Setting up a company can be costly, especially for many bootstrapped founders. Of course, you are trying to save money and all, and that’s understandable. Bootstrapped founders do this by buying a shelf company or ‘off the rack’ shell company offered by corporate secretarial firms which I don’t think is a good idea. Let me explain why purchasing an off the shelf company may not be a good idea for your startup.
What is a shelf or shell company?
A shelf company or a ‘shell company’ is a dormant entity without any active business or assets—no bank account. No business activity has commenced too.
Please don’t get me wrong. A shelf company works the same as any other new or fresh company. The only difference is that they have been dormant after being formed by the initial founders and now left to the corporate secretarial firms. Some of these companies may get started by these corporate secretarial firms themselves. These shelf companies will be ready if some business owners need to get an entity prepared for some corporate exercises.
If the company ended up being dormant, you might decide to close it down or strike it off (a process where a company gets dissolved and only works if it has no asset). So some corporate secretarial firms may get the previous owners’ permission to takeover these entities. Companies are formed and used for so many reasons like special purpose vehicles, or ‘SPVs’, which act as entities for specific reasons and purposes to achieve particular commercial objectives. So that could be the reasons why these shelf companies exist in the first place.
Setting up a company is cheaper nowadays
Due to the competitive nature of the corporate secretarial firms in Malaysia, it is cheaper to set up a company nowadays! The usual incorporation fee range is between RM1,500 to RM2,5000 depending on which corporate secretarial firm you choose to onboard as your company secretary.
You may have to pay the same amount or even more if you buy a shelf company. So I don’t see a significant difference in terms of costs on why you should be bothered about buying a shelf company.
You don’t know if the shelf company is really “empty” or “dormant”
You should not buy a shelf company because they may have ‘legacy issues’. To be honest, there’s no way of knowing if the company is actually “dormant”. If the company was incorporated ten years ago, God knows what that company may have inherited like outstanding penalties or fines or even lawsuits by creditors or other third parties.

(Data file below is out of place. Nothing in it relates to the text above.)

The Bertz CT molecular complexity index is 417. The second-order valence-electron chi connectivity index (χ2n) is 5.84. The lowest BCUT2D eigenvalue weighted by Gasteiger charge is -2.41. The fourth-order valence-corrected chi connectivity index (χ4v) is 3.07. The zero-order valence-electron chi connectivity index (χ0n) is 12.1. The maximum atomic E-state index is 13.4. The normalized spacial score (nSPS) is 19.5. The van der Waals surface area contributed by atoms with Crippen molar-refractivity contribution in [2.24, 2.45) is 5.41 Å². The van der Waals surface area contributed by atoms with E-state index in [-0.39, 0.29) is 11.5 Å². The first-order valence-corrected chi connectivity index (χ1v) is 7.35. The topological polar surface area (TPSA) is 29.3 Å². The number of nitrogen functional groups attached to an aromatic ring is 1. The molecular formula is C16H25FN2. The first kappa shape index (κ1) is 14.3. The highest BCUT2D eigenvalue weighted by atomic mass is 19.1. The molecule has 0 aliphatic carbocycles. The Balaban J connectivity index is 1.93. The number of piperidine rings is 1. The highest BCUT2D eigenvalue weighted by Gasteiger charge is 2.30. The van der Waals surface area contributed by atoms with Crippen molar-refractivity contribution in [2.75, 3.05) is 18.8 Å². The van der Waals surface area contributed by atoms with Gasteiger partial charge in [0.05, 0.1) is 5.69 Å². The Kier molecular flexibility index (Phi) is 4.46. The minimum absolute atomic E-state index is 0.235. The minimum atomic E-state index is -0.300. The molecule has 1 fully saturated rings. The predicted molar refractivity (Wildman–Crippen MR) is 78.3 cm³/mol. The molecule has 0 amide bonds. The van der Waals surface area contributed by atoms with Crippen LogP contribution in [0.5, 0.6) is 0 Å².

If you still want to proceed to buy a shelf company, you may want to conduct some checks like CTOS and court searches on the company. You can even get the company secretary to give you an indemnity (if the company secretary is so willing) if anything goes wrong after the entity purchase to compensate you for potential troubles and costs. But who’s got the time and money to go through all that hassle and trouble?
You may get into trouble with your startup fundraising
Most funding and grant agencies like Cradle Fund have a condition that the company must apply for the funding within three years of their incorporation date. If your company is older than three years, you will most likely have to form a new entity and incur new incorporation costs by getting a company secretary.
I can understand why funding agencies impose this condition. If your company is older than three years, they may also tend to have more issues too. Before investing in a company sophisticated and institutional investors like Cradle Fund and venture capitals appoint legal firms to conduct the necessary legal due diligence on your company.
So usually, when it comes to legal due diligence, the review will start from the company’s incorporation date. You got that right. If your company got formed in 2000, we would get all your secretarial documents from that year to the current business year. It can be a messy affair.
So if you may have qualified for funding or grant by a government agency, you may need to form a new fresh company to get the letter of award from the funding agency. It can be time-wasting and ended up being more costlier, especially when your company has been operating under a shelf company. For instance, all the assets and contracts that the earlier shelf company entered may need to be novated or assigned to the newly formed entity, so there’s also a cost attached in that exercise. Additionally, you may also need to capitalise the shares to issue the correct number of shares to the new company’s shareholders and cofounders.
For all these reasons above, it may be a good idea to start your entrepreneurial journey by forming a new entity instead. There are so many corporate secretarial firms nowadays offering ‘startup-friendly’ packages as they try to get into this space. Ask around for some referrals from other seasoned entrepreneurs. And I am confident you will find a good one to help you with your entity formation.